Xtreme Feelings

unnamed (1)

One of the things I like working as a counselor is the ongoing learning that I experience. Not just from books and seminars, but from the process itself, discovering things together with clients as the sessions unfold. Anyone who knows me knows how much I like and rely on my whiteboard. The above whiteboard illustration came during one of these sessions.

We were talking about how extreme feelings produce extreme reactions and usually extremely bad results.  

And often those feelings produce an intense sense of urgency – as if something must be done RIGHT NOW. But urgency causes us to overreact instead of proceeding in a more appropriate and godly manner.

When extreme feelings tempt us we must immediately back away. We are in a relational danger zone and only distance will protect us from potential destruction. In the above mentioned session, I suggested the client should look for alternate explanations when the intense feelings hit rather than accept the first and most feared one. A light came on for the client. He said that in the field of systems analysis and critical thinking, it is called looking for a rival hypothesis. And the solution, he said, is to search for confirming or disconfirming evidence before making a decision or taking action. Wow.

What it requires is slowing down the response and knowing that truth will come in time.

When our emotions get hijacked and the feeling of urgency presses on us, we must assess whether there really is an imminent threat or danger that must be dealt with quickly. In most relationships the answer to that question is almost always “No!” Usually it is a miscommunication or a misinterpretation. I never have bad intentions toward Nan and she never has bad intentions towards me.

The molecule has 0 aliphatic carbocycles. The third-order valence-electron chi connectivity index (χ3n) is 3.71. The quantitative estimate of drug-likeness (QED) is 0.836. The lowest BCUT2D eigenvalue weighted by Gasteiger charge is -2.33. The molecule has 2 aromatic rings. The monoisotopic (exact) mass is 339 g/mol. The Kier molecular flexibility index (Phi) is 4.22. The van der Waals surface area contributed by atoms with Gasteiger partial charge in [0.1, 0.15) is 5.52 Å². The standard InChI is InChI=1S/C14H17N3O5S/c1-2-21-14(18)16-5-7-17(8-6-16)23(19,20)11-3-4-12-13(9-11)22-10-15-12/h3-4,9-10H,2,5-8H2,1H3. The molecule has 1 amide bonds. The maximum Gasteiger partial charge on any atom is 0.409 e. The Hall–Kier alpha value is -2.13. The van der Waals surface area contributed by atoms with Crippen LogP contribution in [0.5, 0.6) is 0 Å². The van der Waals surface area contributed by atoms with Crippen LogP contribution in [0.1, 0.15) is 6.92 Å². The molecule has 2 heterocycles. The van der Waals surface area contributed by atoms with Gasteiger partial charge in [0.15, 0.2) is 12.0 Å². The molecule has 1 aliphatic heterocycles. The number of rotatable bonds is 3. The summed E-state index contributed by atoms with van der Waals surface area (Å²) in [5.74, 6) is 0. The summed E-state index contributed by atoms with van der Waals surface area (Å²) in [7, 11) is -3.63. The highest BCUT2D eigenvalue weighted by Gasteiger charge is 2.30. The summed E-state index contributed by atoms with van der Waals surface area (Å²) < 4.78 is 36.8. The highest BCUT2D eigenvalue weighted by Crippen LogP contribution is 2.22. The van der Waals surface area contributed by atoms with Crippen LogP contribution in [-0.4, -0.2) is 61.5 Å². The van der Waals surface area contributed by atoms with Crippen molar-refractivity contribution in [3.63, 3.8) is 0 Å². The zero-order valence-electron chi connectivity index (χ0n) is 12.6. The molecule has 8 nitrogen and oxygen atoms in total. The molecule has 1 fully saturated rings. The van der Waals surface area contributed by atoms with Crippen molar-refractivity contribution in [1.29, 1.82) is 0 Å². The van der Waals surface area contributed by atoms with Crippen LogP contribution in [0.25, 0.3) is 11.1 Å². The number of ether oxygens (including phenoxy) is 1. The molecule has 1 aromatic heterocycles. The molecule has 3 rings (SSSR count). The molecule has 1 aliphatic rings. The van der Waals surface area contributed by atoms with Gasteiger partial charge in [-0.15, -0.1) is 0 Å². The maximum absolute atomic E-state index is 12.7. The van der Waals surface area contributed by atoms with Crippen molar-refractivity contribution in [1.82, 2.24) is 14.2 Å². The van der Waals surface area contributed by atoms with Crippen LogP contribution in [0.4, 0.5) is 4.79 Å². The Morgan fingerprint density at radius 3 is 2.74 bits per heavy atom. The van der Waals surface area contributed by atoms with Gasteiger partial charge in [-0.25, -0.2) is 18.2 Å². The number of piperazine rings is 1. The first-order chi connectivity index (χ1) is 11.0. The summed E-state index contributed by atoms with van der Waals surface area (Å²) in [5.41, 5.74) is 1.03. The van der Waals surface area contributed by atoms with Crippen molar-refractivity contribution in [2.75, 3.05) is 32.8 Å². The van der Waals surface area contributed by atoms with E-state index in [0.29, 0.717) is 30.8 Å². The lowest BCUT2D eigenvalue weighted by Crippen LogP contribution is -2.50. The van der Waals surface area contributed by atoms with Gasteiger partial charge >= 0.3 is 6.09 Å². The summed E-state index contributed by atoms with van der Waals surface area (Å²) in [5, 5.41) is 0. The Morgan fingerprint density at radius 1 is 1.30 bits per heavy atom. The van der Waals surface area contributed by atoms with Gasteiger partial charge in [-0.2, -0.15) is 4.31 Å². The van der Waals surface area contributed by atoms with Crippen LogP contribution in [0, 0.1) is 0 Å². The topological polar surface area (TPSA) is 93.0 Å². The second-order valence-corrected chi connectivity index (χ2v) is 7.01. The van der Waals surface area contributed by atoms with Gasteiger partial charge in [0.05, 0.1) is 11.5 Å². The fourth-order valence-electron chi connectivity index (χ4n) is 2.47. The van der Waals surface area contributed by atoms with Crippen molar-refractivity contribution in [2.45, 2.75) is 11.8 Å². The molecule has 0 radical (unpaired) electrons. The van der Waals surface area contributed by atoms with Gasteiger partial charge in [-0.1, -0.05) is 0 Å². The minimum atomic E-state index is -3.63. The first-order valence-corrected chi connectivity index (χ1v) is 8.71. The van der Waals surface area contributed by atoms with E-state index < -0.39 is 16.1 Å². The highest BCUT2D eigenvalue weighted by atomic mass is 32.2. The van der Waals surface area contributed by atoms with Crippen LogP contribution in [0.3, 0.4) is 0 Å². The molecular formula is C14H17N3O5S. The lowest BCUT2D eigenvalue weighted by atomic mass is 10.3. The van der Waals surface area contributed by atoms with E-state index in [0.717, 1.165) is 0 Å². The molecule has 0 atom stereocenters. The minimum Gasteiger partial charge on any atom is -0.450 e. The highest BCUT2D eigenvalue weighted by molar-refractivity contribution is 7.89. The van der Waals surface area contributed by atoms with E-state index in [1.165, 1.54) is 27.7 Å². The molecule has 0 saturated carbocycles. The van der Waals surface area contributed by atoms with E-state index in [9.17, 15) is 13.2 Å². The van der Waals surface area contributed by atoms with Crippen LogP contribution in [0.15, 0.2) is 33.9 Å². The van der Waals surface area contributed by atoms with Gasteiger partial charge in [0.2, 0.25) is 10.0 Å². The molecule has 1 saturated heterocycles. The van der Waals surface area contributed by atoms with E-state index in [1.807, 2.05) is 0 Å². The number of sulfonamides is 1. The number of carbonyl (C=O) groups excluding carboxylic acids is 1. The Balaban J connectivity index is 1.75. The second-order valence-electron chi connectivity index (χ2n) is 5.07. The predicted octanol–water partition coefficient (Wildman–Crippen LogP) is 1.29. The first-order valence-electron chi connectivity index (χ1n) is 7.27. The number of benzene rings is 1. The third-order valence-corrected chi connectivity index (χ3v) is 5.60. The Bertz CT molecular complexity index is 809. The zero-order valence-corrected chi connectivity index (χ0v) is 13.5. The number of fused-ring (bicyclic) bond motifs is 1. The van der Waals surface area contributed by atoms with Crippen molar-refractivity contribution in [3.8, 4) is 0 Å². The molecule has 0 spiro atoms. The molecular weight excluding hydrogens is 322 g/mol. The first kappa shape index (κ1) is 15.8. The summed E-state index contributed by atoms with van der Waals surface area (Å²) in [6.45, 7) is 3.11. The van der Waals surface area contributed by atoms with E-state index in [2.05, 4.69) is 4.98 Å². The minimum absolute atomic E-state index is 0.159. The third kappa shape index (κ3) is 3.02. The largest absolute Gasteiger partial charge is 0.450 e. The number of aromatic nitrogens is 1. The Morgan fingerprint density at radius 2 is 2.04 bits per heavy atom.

So what do Nan and I do when we hit one of those intense rough spots? We get away and calm ourselves down first. We never bring heated anger to the table – never. Then, stripped of blame, we spend time clarifying the issue and if needed, we both own and apologize for our part of the conflict. Clarifying means being willing to listen more than talk. If both people will do that the crisis will pass quickly. Most of our conflicts these days last five minutes or so once we come to the table.

I know some of you are saying “But that seems so hard in the moment.”

Yes, it really is difficult. Much of what is worthwhile in life comes with a price. There is no way to sugar coat it. You must act differently than you feel, because of the benefit that will follow. The rewards are relational harmony and spiritual righteousness.

Ephesians 4:31-32 Get rid of all bitterness, rage, anger, harsh words, and slander, as well as all types of evil behavior. Instead, be kind to each other, tenderhearted, forgiving one another, just as God through Christ has forgiven you.

Leave a Reply